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Do You Know What a Duvet Is?

Tyler Durden was right


It appears the U.S. may be headed for the elusive ‘soft-landing’ that seemed improbable not too long ago. Part of the reason is the pace of inflation is slowing. That does not mean prices are dropping. It means prices are growing at a smaller rate than they previously were.


Consumers may be slowing down on certain purchases and/or experiences they splurged on during the post-pandemic years when flush with cash and stimulus savings.


This is a very difficult thing to do, though, and typically only out of sheer necessity. Increased spending habits and a seemingly ‘better’ lifestyle is hard to retrace from. In theory it is easy - your discretionary spending should decline if your income and ability to spend declines. Humans are not that simplistically rational, unfortunately.


We may tell ourselves that we can easily stop buying the morning coffees and nice lunches, dinners, entertainment options, fancier clothes. We don’t think about the elevated car payments once we test drive the nicer model. We don’t want to go back to the discount retailer after wearing ‘better’ brands.


When our finances get tighter, reality does not always follow simple theory. In theory, there is no difference between theory and practice. In practice, there is.[1] We still want those things. We still think we can afford those things. We desire those things because they become part of our identity. Those items and experiences are part of us. I am someone who wears xyz brand, drives a luxury car, vacations in exotic places, etc. There is a difference between being able to pay for something and truly being able to afford it.


There is a reason consumer spending makes up about two-thirds of our GDP. We are a consumer nation. We like to consume and do not like to consume less than what we are used to consuming.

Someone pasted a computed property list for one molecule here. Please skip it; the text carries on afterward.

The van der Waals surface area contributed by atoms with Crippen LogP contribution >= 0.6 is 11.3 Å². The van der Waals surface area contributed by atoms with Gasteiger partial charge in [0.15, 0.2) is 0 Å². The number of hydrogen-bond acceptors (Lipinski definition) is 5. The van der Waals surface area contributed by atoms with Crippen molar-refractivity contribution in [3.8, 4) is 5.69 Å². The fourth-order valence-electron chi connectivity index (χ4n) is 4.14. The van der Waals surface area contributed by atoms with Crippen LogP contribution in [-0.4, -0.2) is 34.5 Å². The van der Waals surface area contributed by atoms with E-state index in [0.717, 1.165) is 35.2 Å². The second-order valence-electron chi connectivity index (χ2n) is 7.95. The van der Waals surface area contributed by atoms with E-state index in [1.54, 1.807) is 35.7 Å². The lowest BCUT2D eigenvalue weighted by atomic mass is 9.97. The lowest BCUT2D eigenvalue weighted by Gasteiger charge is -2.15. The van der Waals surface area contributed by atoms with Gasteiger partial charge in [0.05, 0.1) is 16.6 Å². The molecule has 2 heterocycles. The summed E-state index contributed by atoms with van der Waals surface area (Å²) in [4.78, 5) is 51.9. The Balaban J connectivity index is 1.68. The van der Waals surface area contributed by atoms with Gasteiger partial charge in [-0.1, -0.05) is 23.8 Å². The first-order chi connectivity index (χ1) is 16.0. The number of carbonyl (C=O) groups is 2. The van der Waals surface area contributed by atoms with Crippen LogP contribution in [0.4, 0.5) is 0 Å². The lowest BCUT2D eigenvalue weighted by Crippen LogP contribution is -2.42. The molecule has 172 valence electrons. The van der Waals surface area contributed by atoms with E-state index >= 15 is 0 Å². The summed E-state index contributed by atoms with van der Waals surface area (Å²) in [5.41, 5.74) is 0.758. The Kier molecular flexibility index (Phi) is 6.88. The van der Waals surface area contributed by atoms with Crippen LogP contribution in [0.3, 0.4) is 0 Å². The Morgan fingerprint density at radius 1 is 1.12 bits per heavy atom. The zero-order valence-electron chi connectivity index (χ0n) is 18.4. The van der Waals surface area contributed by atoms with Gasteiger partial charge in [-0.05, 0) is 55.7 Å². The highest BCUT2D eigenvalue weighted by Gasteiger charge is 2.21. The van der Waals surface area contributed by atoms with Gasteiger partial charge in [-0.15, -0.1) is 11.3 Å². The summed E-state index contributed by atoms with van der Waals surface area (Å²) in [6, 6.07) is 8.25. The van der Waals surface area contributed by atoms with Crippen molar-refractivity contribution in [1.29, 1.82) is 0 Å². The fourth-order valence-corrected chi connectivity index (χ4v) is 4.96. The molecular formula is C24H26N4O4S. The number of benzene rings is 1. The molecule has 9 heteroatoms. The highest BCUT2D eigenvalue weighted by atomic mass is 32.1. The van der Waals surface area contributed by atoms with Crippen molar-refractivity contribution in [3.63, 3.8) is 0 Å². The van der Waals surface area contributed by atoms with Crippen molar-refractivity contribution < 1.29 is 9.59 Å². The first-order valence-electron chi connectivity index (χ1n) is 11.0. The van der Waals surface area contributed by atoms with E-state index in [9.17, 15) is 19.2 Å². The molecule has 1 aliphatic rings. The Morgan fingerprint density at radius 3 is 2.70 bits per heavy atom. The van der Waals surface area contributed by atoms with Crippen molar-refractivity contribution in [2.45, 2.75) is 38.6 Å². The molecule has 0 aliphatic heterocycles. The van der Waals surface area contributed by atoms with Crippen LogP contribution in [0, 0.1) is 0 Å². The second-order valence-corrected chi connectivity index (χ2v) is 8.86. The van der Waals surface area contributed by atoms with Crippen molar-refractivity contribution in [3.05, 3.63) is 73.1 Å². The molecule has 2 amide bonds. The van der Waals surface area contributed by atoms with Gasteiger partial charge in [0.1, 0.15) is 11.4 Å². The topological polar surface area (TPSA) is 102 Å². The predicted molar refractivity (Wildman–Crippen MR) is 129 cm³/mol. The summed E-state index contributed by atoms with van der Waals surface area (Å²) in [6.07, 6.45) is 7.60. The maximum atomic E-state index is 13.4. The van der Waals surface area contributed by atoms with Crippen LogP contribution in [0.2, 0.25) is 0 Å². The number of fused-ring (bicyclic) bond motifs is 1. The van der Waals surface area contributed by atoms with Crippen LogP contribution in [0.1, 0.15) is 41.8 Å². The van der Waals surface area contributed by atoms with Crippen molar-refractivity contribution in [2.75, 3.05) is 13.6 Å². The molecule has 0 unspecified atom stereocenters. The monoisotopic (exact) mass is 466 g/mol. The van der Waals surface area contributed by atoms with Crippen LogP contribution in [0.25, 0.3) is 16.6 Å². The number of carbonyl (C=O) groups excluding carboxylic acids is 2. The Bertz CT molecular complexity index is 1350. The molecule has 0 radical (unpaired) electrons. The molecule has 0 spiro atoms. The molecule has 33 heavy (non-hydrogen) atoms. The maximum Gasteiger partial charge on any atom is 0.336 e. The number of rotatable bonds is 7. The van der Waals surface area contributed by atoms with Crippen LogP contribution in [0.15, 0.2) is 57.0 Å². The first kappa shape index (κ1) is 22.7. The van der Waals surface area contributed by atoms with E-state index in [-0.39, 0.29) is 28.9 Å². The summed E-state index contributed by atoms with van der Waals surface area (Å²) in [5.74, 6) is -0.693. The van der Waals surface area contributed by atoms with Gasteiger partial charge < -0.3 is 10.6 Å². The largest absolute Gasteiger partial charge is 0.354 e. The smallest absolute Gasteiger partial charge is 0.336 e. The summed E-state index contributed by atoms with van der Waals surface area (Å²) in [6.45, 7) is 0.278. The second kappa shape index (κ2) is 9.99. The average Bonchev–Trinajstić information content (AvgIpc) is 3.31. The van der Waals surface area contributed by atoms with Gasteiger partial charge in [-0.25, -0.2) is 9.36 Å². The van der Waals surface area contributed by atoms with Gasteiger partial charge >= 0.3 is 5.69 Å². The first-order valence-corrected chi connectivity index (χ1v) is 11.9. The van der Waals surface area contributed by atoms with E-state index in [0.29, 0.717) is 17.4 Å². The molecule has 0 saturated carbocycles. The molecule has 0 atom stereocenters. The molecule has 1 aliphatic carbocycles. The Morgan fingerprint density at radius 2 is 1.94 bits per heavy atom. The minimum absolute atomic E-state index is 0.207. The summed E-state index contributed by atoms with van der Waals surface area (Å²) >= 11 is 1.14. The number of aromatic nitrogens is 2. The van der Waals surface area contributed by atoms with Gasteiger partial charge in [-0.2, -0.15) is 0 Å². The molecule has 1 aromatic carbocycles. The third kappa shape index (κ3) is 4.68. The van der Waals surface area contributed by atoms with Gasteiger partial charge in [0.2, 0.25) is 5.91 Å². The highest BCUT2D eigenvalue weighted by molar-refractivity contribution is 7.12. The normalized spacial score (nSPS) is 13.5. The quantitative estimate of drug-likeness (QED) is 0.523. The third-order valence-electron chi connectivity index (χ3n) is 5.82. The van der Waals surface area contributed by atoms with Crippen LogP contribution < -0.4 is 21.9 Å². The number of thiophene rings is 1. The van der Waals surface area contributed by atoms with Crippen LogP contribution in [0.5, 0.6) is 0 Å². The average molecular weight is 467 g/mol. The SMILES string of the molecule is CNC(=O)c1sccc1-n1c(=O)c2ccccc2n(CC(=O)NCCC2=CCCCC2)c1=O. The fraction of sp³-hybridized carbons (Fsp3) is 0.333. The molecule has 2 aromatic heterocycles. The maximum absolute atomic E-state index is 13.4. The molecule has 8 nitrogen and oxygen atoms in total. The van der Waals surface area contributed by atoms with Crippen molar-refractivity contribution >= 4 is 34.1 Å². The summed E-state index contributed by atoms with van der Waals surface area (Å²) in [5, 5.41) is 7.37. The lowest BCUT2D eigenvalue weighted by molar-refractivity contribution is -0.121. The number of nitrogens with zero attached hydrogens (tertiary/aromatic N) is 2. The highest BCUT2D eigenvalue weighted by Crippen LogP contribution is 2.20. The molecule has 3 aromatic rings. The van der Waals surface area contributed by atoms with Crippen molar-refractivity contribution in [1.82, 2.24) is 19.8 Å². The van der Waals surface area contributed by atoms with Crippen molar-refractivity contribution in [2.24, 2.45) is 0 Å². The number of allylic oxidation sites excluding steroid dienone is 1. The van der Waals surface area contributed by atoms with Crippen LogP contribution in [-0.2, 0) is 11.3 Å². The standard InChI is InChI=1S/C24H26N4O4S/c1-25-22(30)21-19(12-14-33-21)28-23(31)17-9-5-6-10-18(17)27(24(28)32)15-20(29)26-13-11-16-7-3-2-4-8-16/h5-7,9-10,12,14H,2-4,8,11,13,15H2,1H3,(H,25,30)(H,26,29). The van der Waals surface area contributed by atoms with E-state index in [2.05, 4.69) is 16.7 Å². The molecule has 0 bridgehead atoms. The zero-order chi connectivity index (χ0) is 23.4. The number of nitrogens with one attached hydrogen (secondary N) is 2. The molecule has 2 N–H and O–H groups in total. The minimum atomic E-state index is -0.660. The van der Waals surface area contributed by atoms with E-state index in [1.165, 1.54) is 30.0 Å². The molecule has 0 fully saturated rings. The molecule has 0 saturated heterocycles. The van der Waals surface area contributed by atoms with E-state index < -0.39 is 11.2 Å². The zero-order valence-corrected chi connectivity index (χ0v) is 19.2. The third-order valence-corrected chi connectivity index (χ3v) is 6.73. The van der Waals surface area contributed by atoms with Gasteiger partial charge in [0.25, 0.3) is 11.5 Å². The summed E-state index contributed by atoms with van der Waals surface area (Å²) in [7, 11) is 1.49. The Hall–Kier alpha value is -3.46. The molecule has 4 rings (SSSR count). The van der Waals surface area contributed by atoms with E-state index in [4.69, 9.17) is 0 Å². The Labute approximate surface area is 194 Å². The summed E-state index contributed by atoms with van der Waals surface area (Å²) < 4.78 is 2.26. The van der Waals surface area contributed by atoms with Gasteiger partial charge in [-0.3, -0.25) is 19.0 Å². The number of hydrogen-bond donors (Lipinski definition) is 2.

Telling ourselves we will only buy this item once, or this is just a reward for myself, or whatever the justification is only sets the bar higher for next time. It is psychologically painful to admit to ourselves that dialing it down is the right thing to do, even if we know it is the smart thing to do.


Staying on course for meeting our goals requires being smart, not appearing that we can afford to live like others. Maybe that guy driving the new sports car is stretched thin and can barely afford gas after his monthly payment. Maybe your neighbor is maxing out their credit card furnishing their large house. Maybe your coworkers are stealing from the future by not funding retirement accounts to live a ‘better’ lifestyle.


Comparisons are tough. There will always be someone with nicer clothes, nicer houses, nicer cars, nicer things. And maybe they can afford it. That does not mean we need to have those things, live that lifestyle.


There’s a great line from the movie Fight Club where Tyler Durden, played by Bradd Pitt, says the “things you own end up owning you”. Owning your ability to safely retire, pay tuition bills, take an affordable vacation, means you need to own your impulses and understand the trade-offs for every dollar spent on a desire.


This is not meant to say we should never spend money and live off bread and water while sitting in our house doing nothing. It is just a testament to the constant behavioral tug-of-war we deal with. Some solutions might seem obvious – like a major purchase. Others could be less so, like the little things that add up over time.


On a personal note, investment advisors and financial advisors also must live with these choices. We are not immune. We are also human. But we do spend a great deal of our time and effort to understand these behaviors and implement proper systems to make sure we are not undermining our own futures.


Ultimately, financial decisions often involve uncomfortable choices. Growing accustomed to that initial discomfort is what leads to future comfort. Just like getting used to higher spending, we can get used to intelligent budgeting and higher saving. Admittedly, the latter is more difficult than the former. This may involve a mental shift of what ‘rewarding yourself’ means. Instead of instant material gratification, you are rewarding yourself with a ‘better’ financial position by saving and deferring current spending.


Personal financial planning is personal. It is not based on what others are doing. A good financial plan will only look at your life. It won’t make relative comparisons.


It is not easy. Tyler Durden understood it.


P.S. If you don’t understand the title, it is part of the conversation from the movie linked above.

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